Dagan W. Beckett’s touching short documentary Songbirds covers the history of the world’s largest museum of vintage electric guitars. Located in Chattanooga, the film starts on the closing day of the museum in the summer of 2020, a victim of the devasting COVID-19. It is a crying shame as the museum, Songbirds, seems like one of the most wonderful places on Earth.
The unmatched collection there featured almost all the models of electric guitars made during the 1950s and 60s, with each guitar worth tens of thousands of dollars or more. The coolest part is that, unlike other museums, visitors could handle and play the instruments for a fee. So it doesn’t matter whether you are a famous visiting musician or a teenager taking lessons. You could reach out and play a half a million dollar piece of history.
The guitar museum also had a performance area, showcasing legendary touring guitarists like Dick Dale and John 5 as well as local area bands. A couple of times during Songbirds, I got a 1990s Austin-vibe, where I lived for a time, during its heyday as a live music center. There is even footage of Austin’s Eric Johnson of Alien Love Child playing a vintage guitar at Songbirds. However, just like Austin has devolved into an unaffordable khaki-colored traffic jam, the museum is closed, and the guitars have left.
“…covers the history of the world’s largest museum of vintage electric guitars.”
Running close to an hour, the documentary is a noteworthy debut for Beckett, who is already ahead of the game on his first try. The writer/director works his way back from the store closing to its origins in New York City and how Chattanooga had a beautiful historic building that was affordable enough to lease. Even if you are not a guitar nut, you will feel like one in minutes, especially during the great debate between collectors about whether Fender or Gibson put out the best vintage guitars. The footage of the instruments themselves is awe-inspiring. Whether they are hanging behind glass or there’s a close-up of tiny, individual details, Beckett captures the visual beauty of their designs.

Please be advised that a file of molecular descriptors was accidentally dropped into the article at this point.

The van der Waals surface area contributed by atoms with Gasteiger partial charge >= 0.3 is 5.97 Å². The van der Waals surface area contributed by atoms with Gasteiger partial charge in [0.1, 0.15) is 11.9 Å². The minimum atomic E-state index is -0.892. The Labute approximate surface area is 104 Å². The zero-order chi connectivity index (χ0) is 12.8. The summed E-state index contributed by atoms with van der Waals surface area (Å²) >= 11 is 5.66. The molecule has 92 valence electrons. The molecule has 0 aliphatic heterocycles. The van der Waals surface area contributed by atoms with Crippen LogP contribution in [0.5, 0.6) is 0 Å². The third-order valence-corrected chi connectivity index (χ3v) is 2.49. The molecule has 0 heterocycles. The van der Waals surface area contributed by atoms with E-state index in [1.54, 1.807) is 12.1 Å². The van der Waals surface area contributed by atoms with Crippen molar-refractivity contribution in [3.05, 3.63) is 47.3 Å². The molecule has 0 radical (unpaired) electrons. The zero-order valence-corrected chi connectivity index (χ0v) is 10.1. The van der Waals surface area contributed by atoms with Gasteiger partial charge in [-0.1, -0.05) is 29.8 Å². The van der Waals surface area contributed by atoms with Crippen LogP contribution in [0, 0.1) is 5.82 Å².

Throughout Songbirds, there are moments when Beckett makes some innovative moves usually seen from much more experienced directors. For example, during one live performance, the filmmaker lets the song play for a while before letting you know the performer is John Scheider. This slight delay in putting up the name card allows the viewer to appreciate Scheider’s work as a musician instead of immediately reacting to the notion of Bo Duke singing.
There is also an emotional section where the CEO of Songbirds, Johnny Smith, tearfully tells a story about a teenage girl with terminal cancer who wanted to celebrate her final birthday at the museum. He talks about how Marty Stuart and his Superlatives were at the museum that day and how they gathered around the girl and sang a gospel song. This is very moving, especially when it cuts to actual footage of Stuart and his band singing with the girl. Yes, that footage could have been intercut with Smith telling the story, but Beckett’s instinct to spring it on the viewer afterward has a considerable impact.
The whole presentation of Songbirds is very professional, and Beckett has chosen a more than worthy subject. It never drags and imparts the passions of all the participants and the musicians. It is a tragedy that many will only find out that this beautiful place existed only after it is gone, but that is how history works.
"…imparts the passions of all the participants and the musicians."